Just as Kafka rejects overtures to interaction, so too does he use the motif of the cage to signify social isolation21 from the card players whom the hunger artist watches eat and play. Brod (1995) notes that Kafka disapproved of his tendency to loneliness and that his highest goal was to have a life in the social community (95-96).  It seems apparent that Kafka lived ensnared in conflict between the need for isolation and meaningful interaction. In a sense, both Kafka and the hunger artist exhibit a “primal scream” for understanding. And both Kafka and the hunger artist not only torture others, who are horrified by their refusal to eat and to be sociable, but they also torment themselves by blaming others for their suffering and the inability of others to know what they want. Thus, the issue of masochism deserves mention.

Norris (1978) notes:

The masochist disavows his own need and will to suffer by turning the execution of his suffering over to someone else by means of a contract. Since the contract still implies his consent, the masochist attempts to undermine the volitional element by signing a “blank paper,” like the hunger artist, who, upon joining the circus, avoided reading the conditions of his contract (437)

It seems though that the dilemma of the hunger artist is not as much related to masochism as it is rooted in conflict. As Waldeck (1972) notes:

The masochistic significance of fasting is complicated, however, by the fact, that it represents the desire to suffer masochistically at the same time it expresses the suffering of the failure to find real fulfillment in this direction (150).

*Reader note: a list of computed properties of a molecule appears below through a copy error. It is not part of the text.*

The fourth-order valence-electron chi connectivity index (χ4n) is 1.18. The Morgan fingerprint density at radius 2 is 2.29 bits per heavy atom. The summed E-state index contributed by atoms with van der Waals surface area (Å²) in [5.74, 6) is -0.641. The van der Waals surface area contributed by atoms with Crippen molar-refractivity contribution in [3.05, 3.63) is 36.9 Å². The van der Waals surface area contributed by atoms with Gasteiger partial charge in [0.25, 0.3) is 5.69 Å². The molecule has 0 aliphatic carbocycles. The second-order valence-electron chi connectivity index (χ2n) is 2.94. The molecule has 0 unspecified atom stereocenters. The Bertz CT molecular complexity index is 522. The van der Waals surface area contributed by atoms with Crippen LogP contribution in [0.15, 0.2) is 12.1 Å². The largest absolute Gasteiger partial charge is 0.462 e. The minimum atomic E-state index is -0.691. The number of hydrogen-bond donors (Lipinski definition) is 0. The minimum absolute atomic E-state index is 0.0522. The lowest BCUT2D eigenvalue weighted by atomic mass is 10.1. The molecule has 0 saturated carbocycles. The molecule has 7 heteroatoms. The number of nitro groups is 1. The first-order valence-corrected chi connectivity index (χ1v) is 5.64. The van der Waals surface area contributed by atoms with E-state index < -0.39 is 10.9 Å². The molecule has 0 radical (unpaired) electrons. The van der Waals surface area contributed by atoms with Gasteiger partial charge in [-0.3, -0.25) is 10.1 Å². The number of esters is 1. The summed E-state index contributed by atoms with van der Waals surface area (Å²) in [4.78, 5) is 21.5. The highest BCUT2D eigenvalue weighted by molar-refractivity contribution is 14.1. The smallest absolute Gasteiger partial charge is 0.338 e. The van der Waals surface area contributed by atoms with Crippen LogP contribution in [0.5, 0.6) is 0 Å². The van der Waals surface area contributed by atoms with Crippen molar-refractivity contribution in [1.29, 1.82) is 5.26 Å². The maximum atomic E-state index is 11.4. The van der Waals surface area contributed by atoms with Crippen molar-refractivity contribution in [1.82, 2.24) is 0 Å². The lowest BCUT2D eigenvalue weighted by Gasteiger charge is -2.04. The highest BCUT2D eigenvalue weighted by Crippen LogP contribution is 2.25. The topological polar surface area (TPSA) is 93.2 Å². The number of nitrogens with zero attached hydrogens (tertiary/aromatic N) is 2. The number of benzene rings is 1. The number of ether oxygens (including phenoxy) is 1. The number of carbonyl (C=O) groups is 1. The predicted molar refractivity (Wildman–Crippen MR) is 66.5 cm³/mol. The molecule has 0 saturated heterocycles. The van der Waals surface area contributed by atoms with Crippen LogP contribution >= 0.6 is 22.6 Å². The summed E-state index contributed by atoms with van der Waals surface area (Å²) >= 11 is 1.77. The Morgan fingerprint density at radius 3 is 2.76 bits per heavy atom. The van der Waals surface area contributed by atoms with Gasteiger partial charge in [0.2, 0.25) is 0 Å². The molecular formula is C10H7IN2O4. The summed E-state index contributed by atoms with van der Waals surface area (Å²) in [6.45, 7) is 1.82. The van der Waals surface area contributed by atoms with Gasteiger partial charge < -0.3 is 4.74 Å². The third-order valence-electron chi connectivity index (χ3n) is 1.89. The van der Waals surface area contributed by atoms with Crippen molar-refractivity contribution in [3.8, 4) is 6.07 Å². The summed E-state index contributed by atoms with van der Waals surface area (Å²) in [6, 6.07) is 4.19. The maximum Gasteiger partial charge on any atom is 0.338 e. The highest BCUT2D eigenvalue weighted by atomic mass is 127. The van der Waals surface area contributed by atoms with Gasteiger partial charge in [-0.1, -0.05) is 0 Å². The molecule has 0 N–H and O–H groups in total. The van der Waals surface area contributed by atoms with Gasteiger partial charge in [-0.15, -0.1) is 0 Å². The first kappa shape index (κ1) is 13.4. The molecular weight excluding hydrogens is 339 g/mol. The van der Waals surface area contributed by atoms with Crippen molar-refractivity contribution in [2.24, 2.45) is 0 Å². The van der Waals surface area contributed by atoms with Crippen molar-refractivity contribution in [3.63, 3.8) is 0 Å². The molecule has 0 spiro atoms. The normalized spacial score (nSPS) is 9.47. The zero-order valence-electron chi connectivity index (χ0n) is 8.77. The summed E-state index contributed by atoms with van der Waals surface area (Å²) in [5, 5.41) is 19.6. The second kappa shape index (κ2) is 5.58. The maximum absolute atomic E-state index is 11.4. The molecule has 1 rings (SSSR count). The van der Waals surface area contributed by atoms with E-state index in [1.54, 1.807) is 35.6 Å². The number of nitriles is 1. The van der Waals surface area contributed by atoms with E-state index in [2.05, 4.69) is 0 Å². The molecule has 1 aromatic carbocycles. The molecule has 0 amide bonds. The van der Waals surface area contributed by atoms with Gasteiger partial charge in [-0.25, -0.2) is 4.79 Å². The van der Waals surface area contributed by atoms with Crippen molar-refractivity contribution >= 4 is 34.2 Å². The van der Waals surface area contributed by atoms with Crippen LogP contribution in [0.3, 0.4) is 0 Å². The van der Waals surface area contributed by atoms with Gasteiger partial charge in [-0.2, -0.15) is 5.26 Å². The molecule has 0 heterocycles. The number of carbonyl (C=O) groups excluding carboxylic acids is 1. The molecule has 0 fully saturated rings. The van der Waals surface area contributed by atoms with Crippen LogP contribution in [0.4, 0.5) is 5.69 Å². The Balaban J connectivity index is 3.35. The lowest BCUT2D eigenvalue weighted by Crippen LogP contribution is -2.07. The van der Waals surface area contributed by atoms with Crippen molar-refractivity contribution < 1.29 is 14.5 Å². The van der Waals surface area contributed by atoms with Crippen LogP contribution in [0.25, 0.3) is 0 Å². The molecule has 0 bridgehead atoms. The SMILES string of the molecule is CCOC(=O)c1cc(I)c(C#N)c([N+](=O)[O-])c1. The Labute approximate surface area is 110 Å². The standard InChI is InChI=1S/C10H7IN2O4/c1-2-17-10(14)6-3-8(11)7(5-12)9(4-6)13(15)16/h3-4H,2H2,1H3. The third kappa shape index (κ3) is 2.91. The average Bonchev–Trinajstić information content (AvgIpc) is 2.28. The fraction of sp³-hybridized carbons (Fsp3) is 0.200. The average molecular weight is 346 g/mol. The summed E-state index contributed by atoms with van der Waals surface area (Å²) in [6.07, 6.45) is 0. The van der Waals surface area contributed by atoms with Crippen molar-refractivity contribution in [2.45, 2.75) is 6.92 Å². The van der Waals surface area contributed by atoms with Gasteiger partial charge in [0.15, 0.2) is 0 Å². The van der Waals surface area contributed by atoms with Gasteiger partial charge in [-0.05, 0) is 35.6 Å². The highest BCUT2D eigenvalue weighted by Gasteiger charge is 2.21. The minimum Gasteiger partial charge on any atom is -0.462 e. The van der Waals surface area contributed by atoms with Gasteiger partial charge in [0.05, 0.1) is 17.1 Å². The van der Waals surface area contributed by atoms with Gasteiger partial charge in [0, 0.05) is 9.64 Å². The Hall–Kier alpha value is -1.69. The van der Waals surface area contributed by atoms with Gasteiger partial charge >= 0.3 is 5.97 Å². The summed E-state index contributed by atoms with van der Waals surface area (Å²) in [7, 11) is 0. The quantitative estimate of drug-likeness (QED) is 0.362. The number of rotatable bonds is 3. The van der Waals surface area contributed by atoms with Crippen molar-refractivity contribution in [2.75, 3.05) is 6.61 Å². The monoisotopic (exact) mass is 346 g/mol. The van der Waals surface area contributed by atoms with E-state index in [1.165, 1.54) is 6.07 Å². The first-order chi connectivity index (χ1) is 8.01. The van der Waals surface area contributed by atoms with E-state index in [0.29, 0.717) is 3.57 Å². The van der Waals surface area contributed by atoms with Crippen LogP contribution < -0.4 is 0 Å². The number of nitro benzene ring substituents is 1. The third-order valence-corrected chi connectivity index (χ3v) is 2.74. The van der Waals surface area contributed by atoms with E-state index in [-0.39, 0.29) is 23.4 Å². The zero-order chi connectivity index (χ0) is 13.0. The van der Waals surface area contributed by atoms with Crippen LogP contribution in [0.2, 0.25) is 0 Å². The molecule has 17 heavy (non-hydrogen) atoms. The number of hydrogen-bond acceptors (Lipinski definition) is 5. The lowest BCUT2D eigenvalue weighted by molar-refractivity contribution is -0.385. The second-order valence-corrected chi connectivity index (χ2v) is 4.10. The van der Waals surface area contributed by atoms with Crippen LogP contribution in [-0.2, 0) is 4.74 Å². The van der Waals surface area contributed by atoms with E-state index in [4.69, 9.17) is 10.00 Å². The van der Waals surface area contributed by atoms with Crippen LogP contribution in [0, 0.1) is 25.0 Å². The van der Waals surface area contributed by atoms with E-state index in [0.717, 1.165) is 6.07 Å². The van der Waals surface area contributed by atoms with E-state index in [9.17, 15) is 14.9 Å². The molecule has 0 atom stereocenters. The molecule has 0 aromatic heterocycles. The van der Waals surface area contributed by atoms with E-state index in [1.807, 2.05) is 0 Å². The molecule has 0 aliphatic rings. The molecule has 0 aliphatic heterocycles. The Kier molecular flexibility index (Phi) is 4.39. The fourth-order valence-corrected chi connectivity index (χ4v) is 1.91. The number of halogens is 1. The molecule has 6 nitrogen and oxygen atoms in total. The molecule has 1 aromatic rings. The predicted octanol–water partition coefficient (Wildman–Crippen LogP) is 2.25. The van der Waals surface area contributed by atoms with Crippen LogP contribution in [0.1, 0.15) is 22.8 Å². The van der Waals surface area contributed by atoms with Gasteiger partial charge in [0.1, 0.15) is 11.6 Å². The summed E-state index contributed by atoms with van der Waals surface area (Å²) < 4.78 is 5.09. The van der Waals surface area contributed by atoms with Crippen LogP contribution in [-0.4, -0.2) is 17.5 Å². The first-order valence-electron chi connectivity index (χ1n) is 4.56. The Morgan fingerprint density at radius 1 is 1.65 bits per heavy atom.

The hunger artist’s dilemma is that he is bound to a contract, which not only binds the hunger artist to his “art of hungering,” but is also in conflict and denial of human limitations. The hunger artist cannot find fulfillment because he is in denial of reality. In a similar way, Kafka was bound to an “unwritten family contract,” that is, his need for Hermann’s approval and Julie’s nurturance. And Kafka’s promiscuity underscores a conflicted sensibility towards sex and marriage, which might have been achieved by separating from Hermann and Julie in domicile. Thus, the conflict experienced by Kafka and the hunger artist characterize their inability to accept limitations in order to achieve fulfillment. Kafka’s attempt to resolve the splintered conflict between marriage, family, and profession was to displace his rejection of patriarchal society onto eating habits and to sublimate instinctual drives into promiscuous behavior and writing.